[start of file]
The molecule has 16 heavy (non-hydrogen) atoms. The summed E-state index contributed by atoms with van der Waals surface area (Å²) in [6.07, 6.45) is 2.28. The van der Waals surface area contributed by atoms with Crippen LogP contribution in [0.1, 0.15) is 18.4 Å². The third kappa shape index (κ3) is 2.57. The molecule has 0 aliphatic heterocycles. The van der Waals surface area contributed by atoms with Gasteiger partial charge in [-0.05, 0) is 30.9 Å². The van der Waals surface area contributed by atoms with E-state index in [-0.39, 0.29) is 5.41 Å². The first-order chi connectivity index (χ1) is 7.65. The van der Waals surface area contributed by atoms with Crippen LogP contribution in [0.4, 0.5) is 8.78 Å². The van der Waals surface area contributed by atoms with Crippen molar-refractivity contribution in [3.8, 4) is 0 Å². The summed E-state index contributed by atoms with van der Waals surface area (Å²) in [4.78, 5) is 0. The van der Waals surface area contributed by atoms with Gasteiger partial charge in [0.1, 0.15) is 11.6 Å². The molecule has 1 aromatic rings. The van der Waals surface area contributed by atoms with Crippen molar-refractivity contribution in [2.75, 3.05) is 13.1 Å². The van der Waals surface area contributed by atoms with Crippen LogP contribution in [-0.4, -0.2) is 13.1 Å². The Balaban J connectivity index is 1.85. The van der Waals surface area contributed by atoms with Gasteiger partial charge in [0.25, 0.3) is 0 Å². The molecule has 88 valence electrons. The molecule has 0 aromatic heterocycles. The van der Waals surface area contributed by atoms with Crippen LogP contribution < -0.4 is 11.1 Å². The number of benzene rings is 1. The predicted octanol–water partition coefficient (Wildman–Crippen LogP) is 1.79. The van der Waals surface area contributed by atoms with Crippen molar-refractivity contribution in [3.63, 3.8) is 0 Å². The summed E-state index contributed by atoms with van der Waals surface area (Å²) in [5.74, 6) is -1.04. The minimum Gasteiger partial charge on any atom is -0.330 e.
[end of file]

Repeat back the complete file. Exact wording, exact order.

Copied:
The molecule has 16 heavy (non-hydrogen) atoms. The summed E-state index contributed by atoms with van der Waals surface area (Å²) in [6.07, 6.45) is 2.28. The van der Waals surface area contributed by atoms with Crippen LogP contribution in [0.1, 0.15) is 18.4 Å². The third kappa shape index (κ3) is 2.57. The molecule has 0 aliphatic heterocycles. The van der Waals surface area contributed by atoms with Gasteiger partial charge in [-0.05, 0) is 30.9 Å². The van der Waals surface area contributed by atoms with E-state index in [-0.39, 0.29) is 5.41 Å². The first-order chi connectivity index (χ1) is 7.65. The van der Waals surface area contributed by atoms with Crippen LogP contribution in [0.4, 0.5) is 8.78 Å². The van der Waals surface area contributed by atoms with Crippen molar-refractivity contribution in [3.8, 4) is 0 Å². The summed E-state index contributed by atoms with van der Waals surface area (Å²) in [4.78, 5) is 0. The van der Waals surface area contributed by atoms with Gasteiger partial charge in [0.1, 0.15) is 11.6 Å². The molecule has 1 aromatic rings. The van der Waals surface area contributed by atoms with Crippen molar-refractivity contribution in [2.75, 3.05) is 13.1 Å². The van der Waals surface area contributed by atoms with Crippen LogP contribution in [-0.4, -0.2) is 13.1 Å². The Balaban J connectivity index is 1.85. The van der Waals surface area contributed by atoms with Gasteiger partial charge in [0.25, 0.3) is 0 Å². The molecule has 88 valence electrons. The molecule has 0 aromatic heterocycles. The van der Waals surface area contributed by atoms with Crippen LogP contribution < -0.4 is 11.1 Å². The number of benzene rings is 1. The predicted octanol–water partition coefficient (Wildman–Crippen LogP) is 1.79. The van der Waals surface area contributed by atoms with Crippen molar-refractivity contribution in [3.63, 3.8) is 0 Å². The summed E-state index contributed by atoms with van der Waals surface area (Å²) in [5.74, 6) is -1.04. The minimum Gasteiger partial charge on any atom is -0.330 e.